They laugh at our play,
And soon they all say,
'Such, such were the joys
When we all -- girls and boys --
In our youth-time were seen
On the echoing green.'
Till the little ones, weary,
No more can be merry:
The sun does descend,
And our sports have an end.
Round the laps of their mothers
Many sisters and brothers,
Like birds in their nest,
Are ready for rest,
And sport no more seen
On the darkening green.

Thursday, March 22, 2012

John James Audubon - Blue Jays, Franz Joseph Haydn - The Heavens Are Telling , William Blake - The Lamb

Today's painting by John James Audubon is well known.  Audubon sought to show the setting and character of the birds he painted as well as make his paintings aesthetically pleasing.  Here the Jays are stealing song birds' eggs.

Some of you are listening through Franz Joseph Hadyn's creation yet. For those who chose to listen to only one or two parts today's piece is also from this oratorio.  It's a beautiful choir piece that you may have heard performed. The Heavens Are Telling:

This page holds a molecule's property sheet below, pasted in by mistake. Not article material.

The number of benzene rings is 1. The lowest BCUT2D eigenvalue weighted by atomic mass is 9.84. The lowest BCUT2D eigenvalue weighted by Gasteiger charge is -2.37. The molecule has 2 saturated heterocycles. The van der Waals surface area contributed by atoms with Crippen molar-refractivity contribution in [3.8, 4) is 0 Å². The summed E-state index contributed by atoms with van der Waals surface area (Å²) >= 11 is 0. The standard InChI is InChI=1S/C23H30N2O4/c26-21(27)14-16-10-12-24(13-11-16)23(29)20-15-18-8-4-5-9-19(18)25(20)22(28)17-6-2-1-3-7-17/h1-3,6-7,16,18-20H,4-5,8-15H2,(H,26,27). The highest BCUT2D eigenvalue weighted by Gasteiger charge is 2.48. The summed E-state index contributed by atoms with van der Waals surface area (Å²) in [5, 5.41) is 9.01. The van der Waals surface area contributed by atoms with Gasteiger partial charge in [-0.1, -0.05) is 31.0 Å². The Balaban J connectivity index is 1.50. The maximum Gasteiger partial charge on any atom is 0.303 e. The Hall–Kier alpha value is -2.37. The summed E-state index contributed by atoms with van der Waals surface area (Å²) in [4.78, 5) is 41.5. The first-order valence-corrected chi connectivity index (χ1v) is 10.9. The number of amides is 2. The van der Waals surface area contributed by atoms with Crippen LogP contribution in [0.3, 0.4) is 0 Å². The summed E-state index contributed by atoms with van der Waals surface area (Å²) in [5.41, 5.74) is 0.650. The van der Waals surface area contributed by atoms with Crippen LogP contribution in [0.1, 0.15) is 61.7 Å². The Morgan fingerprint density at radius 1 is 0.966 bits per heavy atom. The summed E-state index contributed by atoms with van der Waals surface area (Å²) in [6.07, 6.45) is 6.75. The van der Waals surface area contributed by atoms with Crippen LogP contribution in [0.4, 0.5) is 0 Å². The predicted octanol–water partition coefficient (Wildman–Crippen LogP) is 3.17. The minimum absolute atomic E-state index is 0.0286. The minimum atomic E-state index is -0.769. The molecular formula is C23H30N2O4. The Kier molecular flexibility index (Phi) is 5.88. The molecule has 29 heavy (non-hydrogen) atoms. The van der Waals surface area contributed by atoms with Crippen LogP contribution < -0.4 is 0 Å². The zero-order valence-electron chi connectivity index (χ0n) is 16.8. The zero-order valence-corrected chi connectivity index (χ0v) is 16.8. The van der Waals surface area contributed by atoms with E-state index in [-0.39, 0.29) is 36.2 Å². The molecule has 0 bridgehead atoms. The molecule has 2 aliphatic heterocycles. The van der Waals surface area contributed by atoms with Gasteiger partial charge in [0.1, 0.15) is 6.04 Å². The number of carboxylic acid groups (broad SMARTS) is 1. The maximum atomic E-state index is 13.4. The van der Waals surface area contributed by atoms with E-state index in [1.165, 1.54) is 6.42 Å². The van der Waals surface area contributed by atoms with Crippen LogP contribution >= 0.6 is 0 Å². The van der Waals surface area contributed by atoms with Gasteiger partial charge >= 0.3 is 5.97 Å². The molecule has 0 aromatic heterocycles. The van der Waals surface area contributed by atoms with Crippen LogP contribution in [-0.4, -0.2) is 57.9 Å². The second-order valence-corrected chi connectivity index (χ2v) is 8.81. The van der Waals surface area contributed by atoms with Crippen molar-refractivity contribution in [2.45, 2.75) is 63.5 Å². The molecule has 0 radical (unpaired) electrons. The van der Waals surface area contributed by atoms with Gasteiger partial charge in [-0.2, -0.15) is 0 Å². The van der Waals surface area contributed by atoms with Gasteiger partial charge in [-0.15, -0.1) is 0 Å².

I'd like to introduce a new poet today, William Blake.
Our first poem by William Blake follows:

The Lamb
Little lamb, who made thee?
Dost thou know who made thee,
Gave thee life, and bid thee feed
By the stream and o'er the mead;
Gave thee clothing of delight,
Softest clothing, woolly, bright;
Gave thee such a tender voice,
Making all the vales rejoice?
Little lamb, who made thee?

Dost thou know who made thee?
Little lamb, I'll tell thee;
Little lamb, I'll tell thee:
He is called by thy name,
For He calls Himself a Lamb.
He is meek, and He is mild,
He became a little child.
I a child, and thou a lamb,
We are called by His name.
Little lamb, God bless thee!
Little lamb, God bless thee!

Thursday, March 15, 2012